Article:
Sessions about the app held in the week of 18 January 2021 were attended by 13 staff. Mop up events are being planned to reach the staff unable to attend due to current pressures.
Throughout the implementation phase, project teams were asked to produce reports forecasting the cash, non-cash, societal and quality benefits. The project team has forecast the following benefits over the first two years from launch:
The project team identified a number of unintended benefits from the implementation phase of the project. These include:
- Improved working across teams. The project team have been able to pull people together for a common focus and raise awareness around falls prevention.
- Safe Steps have offered their care home app license until March 2022. The team believe that if Safe Steps had not been involved in this project, they would have been less likely to do this as they would not have had the same foothold in London.
During the discovery phase, the council developed a logic model to guide the implementation phase and to help in quantifying the inputs, activities, outputs, outcomes and impacts which are likely to result from the delivery of this project.
Key outcomes and impact measures:
- 25 - 30 per cent reduction in the number of falls - based on similar outcomes evidence by the care home version of the app
- consistency across teams when completing falls risk assessments
- improved access to falls prevention services (eg strength and balance)
- decreased ambulance callouts
- decreased conveyances to hospital
- improved service user experience.
The council have engaged with the Health Innovation Network to create an evaluation framework. In the short term this will measure staff and service user experience, but in the long term will measure reduction in falls / rates of falls and reduction in costs.
- Team working: the project team have worked together really well during the implementation phase, despite the unpredictable circumstances and necessity of remote working. The team meet virtually twice a week and were able to link in effectively with people outside of the team. They believe that meeting virtually made it easier to make those connections.
- Increased confidence in digital: the project has opened people’s minds to the use of digital tools. Before the project (and the Covid-19 pandemic), many had concerns around digitising and bringing in new technology.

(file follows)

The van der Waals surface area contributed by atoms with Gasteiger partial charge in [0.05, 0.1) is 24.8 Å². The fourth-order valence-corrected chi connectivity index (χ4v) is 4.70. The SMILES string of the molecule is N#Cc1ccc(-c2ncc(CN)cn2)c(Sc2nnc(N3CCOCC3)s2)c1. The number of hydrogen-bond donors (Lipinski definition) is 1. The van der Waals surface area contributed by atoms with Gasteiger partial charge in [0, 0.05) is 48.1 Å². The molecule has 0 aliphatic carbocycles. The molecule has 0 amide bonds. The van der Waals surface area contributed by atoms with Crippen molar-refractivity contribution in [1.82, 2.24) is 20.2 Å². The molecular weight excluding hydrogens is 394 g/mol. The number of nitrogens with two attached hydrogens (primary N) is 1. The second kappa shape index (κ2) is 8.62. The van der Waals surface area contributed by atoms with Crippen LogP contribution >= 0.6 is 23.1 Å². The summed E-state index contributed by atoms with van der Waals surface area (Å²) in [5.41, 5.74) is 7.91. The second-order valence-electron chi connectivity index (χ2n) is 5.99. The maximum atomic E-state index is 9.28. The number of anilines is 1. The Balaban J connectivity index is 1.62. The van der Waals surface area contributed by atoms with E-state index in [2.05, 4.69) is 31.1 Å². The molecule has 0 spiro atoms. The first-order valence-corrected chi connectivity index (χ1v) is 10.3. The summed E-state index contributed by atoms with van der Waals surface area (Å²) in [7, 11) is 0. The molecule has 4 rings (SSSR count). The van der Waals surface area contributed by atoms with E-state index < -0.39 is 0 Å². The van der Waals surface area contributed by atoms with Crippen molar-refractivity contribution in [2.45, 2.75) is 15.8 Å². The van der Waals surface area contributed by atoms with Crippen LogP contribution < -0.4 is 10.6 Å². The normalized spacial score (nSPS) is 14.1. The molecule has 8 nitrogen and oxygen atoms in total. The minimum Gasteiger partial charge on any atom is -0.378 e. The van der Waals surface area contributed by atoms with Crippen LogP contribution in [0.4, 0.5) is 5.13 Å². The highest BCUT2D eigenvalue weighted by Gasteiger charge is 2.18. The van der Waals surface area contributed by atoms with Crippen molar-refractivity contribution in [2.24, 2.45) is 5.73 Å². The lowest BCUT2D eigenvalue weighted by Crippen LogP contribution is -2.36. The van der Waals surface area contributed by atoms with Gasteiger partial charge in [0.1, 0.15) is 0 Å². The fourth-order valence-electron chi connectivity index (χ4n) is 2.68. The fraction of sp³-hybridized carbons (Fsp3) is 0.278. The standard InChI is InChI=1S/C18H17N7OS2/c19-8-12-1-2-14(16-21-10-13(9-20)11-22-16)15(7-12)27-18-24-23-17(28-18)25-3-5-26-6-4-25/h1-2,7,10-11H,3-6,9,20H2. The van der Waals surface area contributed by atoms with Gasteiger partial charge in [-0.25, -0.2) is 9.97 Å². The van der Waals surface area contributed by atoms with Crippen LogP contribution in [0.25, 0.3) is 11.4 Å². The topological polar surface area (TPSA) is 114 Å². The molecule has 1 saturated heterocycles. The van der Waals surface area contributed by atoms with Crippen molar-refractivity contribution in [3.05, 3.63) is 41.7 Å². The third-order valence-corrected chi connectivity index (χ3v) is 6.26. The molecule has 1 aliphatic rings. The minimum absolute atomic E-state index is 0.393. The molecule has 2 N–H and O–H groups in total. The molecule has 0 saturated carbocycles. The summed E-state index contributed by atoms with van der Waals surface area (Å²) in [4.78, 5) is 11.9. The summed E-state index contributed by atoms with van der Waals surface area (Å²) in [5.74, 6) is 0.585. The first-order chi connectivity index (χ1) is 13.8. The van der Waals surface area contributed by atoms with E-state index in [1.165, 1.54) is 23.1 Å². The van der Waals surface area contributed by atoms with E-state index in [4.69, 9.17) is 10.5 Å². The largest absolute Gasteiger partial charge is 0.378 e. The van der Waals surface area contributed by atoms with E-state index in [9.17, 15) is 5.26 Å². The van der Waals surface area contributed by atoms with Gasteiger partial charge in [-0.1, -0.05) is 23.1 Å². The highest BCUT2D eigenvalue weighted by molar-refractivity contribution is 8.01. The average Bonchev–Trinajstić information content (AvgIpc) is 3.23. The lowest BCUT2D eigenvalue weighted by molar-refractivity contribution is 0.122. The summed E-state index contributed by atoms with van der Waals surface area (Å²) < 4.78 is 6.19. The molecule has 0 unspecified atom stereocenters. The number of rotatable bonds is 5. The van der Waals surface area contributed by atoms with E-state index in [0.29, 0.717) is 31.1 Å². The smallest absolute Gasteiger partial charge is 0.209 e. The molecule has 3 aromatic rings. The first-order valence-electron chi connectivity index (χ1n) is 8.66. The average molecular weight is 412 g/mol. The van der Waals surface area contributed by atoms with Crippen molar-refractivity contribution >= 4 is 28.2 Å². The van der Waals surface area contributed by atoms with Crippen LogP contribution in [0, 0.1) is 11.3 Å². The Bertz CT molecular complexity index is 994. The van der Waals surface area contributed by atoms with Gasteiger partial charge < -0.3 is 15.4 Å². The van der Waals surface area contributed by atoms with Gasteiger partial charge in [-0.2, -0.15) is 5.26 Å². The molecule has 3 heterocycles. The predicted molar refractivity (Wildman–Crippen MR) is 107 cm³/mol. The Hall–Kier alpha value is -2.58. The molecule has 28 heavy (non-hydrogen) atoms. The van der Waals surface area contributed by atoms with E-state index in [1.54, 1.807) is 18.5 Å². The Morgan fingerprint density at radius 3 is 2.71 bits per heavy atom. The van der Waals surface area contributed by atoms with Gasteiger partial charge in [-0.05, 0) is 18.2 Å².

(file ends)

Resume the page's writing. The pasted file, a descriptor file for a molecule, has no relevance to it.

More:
- Addressing prevention: the project has helped the council in their aim to shift their focus to prevention as opposed to reaction.
- Stakeholder buy-in: the team have had good buy-in from senior stakeholders, who are enthusiastic about the product.
Challenges and lessons learned
- Delays due to the Covid-19 pandemic: the project’s delivery partner, Safe Steps, had to adjust their timelines to work on the Covid-19 app. The project was also required to pause for a few days at the outset of the pandemic under direction from the Director of Adult Social Care at Southwark council.
- Limited capacity due to the Covid-19 pandemic: stakeholder capacity to be involved in the project was heavily impacted by the Covid-19 pandemic. The project team noted that they were never able to work with all the stakeholders at the same time.
- Communication between teams: the project team noted that communication between the different teams could have been improved, though they recognised that some of the difficulties were a product of capacity restraints caused by Covid-19. The team also acknowledged that there was a particular challenge with communication between Southwark and Lambeth councils due to Lambeth being added to the project scope after the discovery phase, as well as Covid-19 and resourcing issues.
- Information governance: the information governance requirements to make patient records accessible differ from borough to borough. This has required lots of time and resource.